Faculty ResourcesDisabled Students Programs and Services (DSPS)
DSPS is here for students and the faculty as a resource. Below are some best practices we encourage all our faculty to consider:
1. Place your book orders early, according to the Bookstore's deadlines.
DSPS provides books in alternate formats (e-text, audio-tape, large print, Braille) for eligible students. It can take up to ten weeks to secure or produce a textbook in alternate format. Once students enroll in classes during the first day of registration, it is crucial for DSPS to be able to access the required book information from the Bookstore. Keep in mind that course readers (hardcopy or electronic) can be especially difficult to produce in alternate format if they have underlining, hand-written notes, highlighting, cut-off margins, or poor-quality copies.
2. Put a statement in your syllabus to initiate dialogue with students.
DSPS suggests the following statement: “Disabled Students Programs and Services (DSPS) coordinates all academic accommodations for students with documented disabilities at Golden West College. If you have, or think you might have, a disability that impacts your educational experience in this class, please contact DSPS to determine your eligibility for accommodations. DSPS is located in the Student Services Annex, Building 22. Their phone number is (714) 895-8721. If you are already registered with DSPS, please submit your accommodation requests as soon as possible to allow adequate time to provide accommodation.”
3. Make sure your syllabus and other documents are accessible.
Universal design is providing access to everyone without the need for adaptation or specialized design. Universal design is useful to everyone, there’s flexibility in use as it accommodates a wide range of individual preferences and ability. It’s simple and intuitive, easy to understand, regardless of the user’s experience. By providing accessible documents everyone will have access to all information from your class. Students who are blind or low vision may require a alternative format such as enlarged print or in a Word or PDF document for screen reader use. A student with a learning disability is able to comprehend materials better when they both see text and hear it spoken out loud with assistive technology.Below you will find some great resources and videos on how to create accessible documents:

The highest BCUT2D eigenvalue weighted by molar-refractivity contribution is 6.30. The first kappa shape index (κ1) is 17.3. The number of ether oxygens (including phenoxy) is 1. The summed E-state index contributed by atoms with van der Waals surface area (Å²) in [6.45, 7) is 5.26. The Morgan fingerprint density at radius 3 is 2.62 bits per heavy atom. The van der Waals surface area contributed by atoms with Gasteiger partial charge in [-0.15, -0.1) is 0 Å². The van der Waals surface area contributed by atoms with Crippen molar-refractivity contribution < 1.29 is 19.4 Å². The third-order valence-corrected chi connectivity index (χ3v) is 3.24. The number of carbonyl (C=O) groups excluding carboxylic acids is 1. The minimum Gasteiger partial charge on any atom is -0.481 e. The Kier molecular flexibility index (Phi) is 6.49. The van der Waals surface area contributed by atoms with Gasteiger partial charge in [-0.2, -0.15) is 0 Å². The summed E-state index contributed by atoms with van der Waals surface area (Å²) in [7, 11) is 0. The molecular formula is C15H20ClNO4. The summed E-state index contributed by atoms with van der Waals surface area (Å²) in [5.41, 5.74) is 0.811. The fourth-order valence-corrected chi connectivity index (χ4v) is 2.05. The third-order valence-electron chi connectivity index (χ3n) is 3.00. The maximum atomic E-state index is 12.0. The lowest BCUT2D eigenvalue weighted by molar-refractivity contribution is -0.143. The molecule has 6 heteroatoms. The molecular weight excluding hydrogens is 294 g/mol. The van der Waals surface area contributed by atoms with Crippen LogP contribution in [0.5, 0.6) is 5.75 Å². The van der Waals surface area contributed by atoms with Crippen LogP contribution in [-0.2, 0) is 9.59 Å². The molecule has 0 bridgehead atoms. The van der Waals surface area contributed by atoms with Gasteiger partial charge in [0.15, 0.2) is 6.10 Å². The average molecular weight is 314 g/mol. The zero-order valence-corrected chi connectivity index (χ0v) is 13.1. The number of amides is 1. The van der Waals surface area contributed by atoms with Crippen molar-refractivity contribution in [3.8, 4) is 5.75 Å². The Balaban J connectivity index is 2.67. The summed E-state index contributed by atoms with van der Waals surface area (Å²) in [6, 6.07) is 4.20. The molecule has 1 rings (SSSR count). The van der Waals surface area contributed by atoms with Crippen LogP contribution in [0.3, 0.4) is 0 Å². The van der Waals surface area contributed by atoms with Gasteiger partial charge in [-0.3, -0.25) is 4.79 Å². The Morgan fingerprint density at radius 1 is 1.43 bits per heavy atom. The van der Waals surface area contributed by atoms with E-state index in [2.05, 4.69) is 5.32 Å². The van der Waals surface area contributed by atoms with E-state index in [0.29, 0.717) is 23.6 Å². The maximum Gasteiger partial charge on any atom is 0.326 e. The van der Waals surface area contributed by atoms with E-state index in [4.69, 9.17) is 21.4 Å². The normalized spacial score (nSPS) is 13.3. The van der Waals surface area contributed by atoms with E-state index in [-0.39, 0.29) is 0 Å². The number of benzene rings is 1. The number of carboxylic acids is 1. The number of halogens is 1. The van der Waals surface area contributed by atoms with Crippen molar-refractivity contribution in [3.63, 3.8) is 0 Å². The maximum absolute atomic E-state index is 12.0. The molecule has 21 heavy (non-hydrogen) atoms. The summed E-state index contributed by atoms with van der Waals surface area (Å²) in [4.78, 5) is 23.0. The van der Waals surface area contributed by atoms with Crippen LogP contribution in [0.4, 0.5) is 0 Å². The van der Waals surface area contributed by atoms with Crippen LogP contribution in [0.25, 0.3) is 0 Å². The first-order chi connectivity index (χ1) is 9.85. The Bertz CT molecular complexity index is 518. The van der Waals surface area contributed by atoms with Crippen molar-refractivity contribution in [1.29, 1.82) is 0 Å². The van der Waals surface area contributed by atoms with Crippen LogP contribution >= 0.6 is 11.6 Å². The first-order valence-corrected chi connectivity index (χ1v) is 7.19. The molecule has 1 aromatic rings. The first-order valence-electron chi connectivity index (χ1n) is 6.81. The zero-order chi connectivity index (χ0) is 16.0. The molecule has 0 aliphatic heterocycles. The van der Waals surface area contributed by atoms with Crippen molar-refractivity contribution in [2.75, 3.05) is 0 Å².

4. Assist students with notetaker recruitment when requested.
Some students who are eligible for a notetaker may need the instructor’s assistance in recruiting a suitable notetaker from the class. DSPS provides a notetaker announcement form to the student which they will give to you. When requested, please assist with this process by recommending a competent student or by making the following announcement: “Disabled Students Programs and Services is seeking a volunteer notetaker who has the following qualities: Attends class regularly, Takes notes in a neat and organized format, and has good English writing skills. If you are interested in this volunteer opportunity, please come to the DSPS office after class to fill out an application. DSPS is located in the Student Services Annex, Building 22 on the map.”
5. Complete Testing Accommodation forms promptly and submit exams to the DSPS Office 1-2 days in advance of the exam.
Students who are eligible for testing accommodations will give you a Test Accommodation form to be completed. Please complete all sections and sign the form. Keep a copy to serve as a reminder to send the exam to the DSPS Office, and return the form to the student as soon as possible. The student must submit the completed and signed test accommodation form to the DSPS Office before a quiz or midterm. DSPS makes our best effort to send courtesy reminder emails to you.